REVIEWED: Manfrotto Advanced camera and laptop backpack
With removable rear access for a DSLR and lenses, room for a laptop and plenty of well-designed pockets, is this the perfect carry-on for photographers and business trippers alike?
We’ll let you into a little secret here at TravGear: we love DSLR cameras. Yes, we know there are a lot of compact cameras around these days which are almost as good – and far more travel-friendly – but you can’t beat a good manual camera for taking low-light and night sky shots in the world’s most beautiful places. However, there is a big problem; what on Earth do you carry your DSLR camera around the Earth in?
Built for anything
If you also travel with a laptop, the choices are very small. Seriously, there are almost no bags around that let you carry plenty of camera gear plus a laptop and all of your travel essentials. If you try to travel light, and only take one bag into the cabin without checking anything else in, the choices are even smaller. Cue this fabulously specified and built Manfrotto backpack that can take almost anything a photographer might require on a trip.
Let’s start with the Manfrotto’s unique structure. It’s all about rear entry. Lay the backpack on the floor and behind the straps you’ll find a three-sided zipped compartment that opens-up to reveal the usual Velcro walled compartments, which can be changed according to the size and number of your lenses. Could entire DSLR camera just there in the section? Absolutely. It even takes a 70-200mm f/2.8 lens. Our only slight criticism is that there is a zipped webbing cover across the whole section that is slightly difficult to open since the zip is hidden underneath the lip of larger section. The two side flaps for the backpack harness also slightly get in the way. BTW this entire section can be removed, which makes the Manfrotto just a daypack like any other. genius!
A top section opens to reveal a handy area for travel essentials (as well as a clip-on rain cover for the whole bag). Now, this is designed only to carry a photographers lunch, perhaps a waterproof layer, and a few bits and pieces. It’s not a large section, but it does have just enough in the way of clever pocketry to make it an excellent option for capsule wardrobe travel. For instance, the rear is a mesh pocket ideal for storing a toothbrush and other parts of a wash kit. In the front are three tiny slots for SD cards. Another excellent design!
Stroke of genius
However, the real stroke of genius is a sleeve in the front of the backpack that’s ideal for a MacBook Air. If you’re the kind of traveller who likes to board a plane with an iPad also, there’s another pocket in front that’s sized to take a regular or mini iPad, and another in front of that for papers or a magazine.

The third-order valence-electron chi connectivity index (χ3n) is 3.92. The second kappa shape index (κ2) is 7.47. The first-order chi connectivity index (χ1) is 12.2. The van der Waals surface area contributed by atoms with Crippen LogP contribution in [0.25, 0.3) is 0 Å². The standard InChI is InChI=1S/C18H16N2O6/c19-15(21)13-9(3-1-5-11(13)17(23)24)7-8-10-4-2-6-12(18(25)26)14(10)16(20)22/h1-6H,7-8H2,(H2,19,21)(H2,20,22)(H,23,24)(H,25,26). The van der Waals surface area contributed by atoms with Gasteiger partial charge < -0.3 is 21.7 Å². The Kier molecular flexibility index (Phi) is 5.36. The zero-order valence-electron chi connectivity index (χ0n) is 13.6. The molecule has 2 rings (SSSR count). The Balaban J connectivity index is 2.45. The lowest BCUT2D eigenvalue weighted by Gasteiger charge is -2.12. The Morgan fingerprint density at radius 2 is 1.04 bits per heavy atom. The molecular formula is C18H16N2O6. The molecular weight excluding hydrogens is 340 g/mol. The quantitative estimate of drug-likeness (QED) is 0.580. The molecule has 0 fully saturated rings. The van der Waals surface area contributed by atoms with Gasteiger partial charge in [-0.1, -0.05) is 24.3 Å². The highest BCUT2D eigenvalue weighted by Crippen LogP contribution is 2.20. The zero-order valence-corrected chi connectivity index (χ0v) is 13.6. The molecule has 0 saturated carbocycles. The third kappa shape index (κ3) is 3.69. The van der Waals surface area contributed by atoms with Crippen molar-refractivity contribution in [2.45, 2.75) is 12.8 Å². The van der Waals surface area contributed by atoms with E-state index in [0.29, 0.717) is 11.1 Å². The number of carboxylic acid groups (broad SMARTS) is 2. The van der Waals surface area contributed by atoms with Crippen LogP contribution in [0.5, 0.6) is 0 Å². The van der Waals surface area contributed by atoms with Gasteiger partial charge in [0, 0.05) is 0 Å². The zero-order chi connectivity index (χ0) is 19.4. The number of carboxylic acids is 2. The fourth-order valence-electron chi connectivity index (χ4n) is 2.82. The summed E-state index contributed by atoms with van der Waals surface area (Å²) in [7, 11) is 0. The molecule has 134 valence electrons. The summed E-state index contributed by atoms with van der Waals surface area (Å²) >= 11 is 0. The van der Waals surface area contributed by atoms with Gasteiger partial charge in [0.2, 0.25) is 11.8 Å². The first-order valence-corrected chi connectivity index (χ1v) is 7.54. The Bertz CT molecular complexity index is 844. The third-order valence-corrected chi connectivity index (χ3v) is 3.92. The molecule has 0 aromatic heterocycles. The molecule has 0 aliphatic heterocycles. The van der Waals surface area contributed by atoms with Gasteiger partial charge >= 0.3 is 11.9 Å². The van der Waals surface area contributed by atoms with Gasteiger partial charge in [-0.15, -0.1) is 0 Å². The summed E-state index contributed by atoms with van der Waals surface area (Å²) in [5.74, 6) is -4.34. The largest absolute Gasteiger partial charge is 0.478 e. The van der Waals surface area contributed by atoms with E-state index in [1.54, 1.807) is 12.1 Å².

Is that enough pockets? Not quite. On one side of this pack there’s a full-length pocket with no obvious use. Perhaps a small umbrella could be inserted here, or even a rolled up shirt if you are travelling really light. However, its purpose is as a design balance to what’s on the other side. At first look, the opposite side is identical, but on close inspection it’s revealed to be a drawstring full-length section for a camera tripod. This is a slightly different solution to what most camera backs offer; straps on the outside that can grip onto and secure a tripod. We’re not convinced.
In use, that drawstring tripod bag on the outside turns out to be the low-point. The tripod we selected for use – a fairly low rise, smallish travel version – poked out the top slightly. That’s no matter, except when you stuff a tripod into that pocket after a shoot. Muddy feet mean dirt gets inside the back, and it’s not easy to get it back out. There’s zero access and the soft felt-like material is just going to get very very dirty. We resorted to using a plastic bag to protect the Manfrotto, which is kinda the wrong way around. By the way, there are two compartments on the outside to take a bottle of water. However, these are not very stretchy, so won’t take much else. Another low-point – but that is about it for criticism.
In terms of comfort, we love this bag. It’s got an excellent grip-handle as well as two fabulously comfortable backpack straps that link together across the chest and hips, at least in a basic way. Those straps have hooks for hanging a compass, while the back of the pack itself has a loop to attach to the extendable handle on your average stroller luggage. there are also two clips on the side of the bag to compact the luggage very easily when it’s not full. That’s always a great design feature on any kind of soft luggage.
Compact & comprehensive
The Manfrotto Advanced camera and laptop backpack is a great effort. It’s not perfect, but its excellent design manages to safely and comfortably house all the gadgets your average photographer wants or needs to travel with. It is quite a busy design, with its zips and flaps often overlapping, so it does take a little bit of getting to know to use it most efficiently. However, used wisely the Manfrotto Advanced is surely the ultimate backpack for photographers both on outdoor day trips and as comprehensive and compact carry on baggage.